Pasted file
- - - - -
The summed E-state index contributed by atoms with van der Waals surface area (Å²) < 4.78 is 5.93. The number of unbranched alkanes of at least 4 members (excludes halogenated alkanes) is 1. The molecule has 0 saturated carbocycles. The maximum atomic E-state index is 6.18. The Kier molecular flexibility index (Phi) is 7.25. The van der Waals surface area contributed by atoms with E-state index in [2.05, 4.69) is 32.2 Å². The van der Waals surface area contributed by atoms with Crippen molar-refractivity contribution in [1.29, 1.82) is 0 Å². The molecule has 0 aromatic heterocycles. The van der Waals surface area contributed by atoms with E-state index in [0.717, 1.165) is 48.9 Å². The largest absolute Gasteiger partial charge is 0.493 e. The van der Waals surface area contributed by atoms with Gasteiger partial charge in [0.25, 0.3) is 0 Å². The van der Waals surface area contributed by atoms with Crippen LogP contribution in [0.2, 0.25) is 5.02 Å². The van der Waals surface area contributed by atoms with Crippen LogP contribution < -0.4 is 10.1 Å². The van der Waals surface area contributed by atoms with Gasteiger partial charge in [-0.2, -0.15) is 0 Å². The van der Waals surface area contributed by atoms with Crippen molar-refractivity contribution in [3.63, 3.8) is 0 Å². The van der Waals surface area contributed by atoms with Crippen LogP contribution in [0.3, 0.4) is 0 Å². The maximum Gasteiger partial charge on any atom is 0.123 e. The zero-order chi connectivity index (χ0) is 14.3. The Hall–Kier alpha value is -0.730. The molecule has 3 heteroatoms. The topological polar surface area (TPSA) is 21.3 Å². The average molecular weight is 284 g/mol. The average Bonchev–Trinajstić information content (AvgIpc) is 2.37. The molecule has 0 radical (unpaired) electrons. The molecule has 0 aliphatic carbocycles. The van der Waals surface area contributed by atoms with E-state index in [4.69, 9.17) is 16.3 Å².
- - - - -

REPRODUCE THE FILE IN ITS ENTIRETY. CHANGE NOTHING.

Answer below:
The summed E-state index contributed by atoms with van der Waals surface area (Å²) < 4.78 is 5.93. The number of unbranched alkanes of at least 4 members (excludes halogenated alkanes) is 1. The molecule has 0 saturated carbocycles. The maximum atomic E-state index is 6.18. The Kier molecular flexibility index (Phi) is 7.25. The van der Waals surface area contributed by atoms with E-state index in [2.05, 4.69) is 32.2 Å². The van der Waals surface area contributed by atoms with Crippen molar-refractivity contribution in [1.29, 1.82) is 0 Å². The molecule has 0 aromatic heterocycles. The van der Waals surface area contributed by atoms with E-state index in [0.717, 1.165) is 48.9 Å². The largest absolute Gasteiger partial charge is 0.493 e. The van der Waals surface area contributed by atoms with Gasteiger partial charge in [0.25, 0.3) is 0 Å². The van der Waals surface area contributed by atoms with Crippen LogP contribution in [0.2, 0.25) is 5.02 Å². The van der Waals surface area contributed by atoms with Crippen LogP contribution < -0.4 is 10.1 Å². The van der Waals surface area contributed by atoms with Gasteiger partial charge in [-0.2, -0.15) is 0 Å². The van der Waals surface area contributed by atoms with Crippen molar-refractivity contribution in [3.63, 3.8) is 0 Å². The van der Waals surface area contributed by atoms with Crippen LogP contribution in [0.3, 0.4) is 0 Å². The maximum Gasteiger partial charge on any atom is 0.123 e. The zero-order chi connectivity index (χ0) is 14.3. The Hall–Kier alpha value is -0.730. The molecule has 3 heteroatoms. The topological polar surface area (TPSA) is 21.3 Å². The average molecular weight is 284 g/mol. The average Bonchev–Trinajstić information content (AvgIpc) is 2.37. The molecule has 0 radical (unpaired) electrons. The molecule has 0 aliphatic carbocycles. The van der Waals surface area contributed by atoms with E-state index in [4.69, 9.17) is 16.3 Å².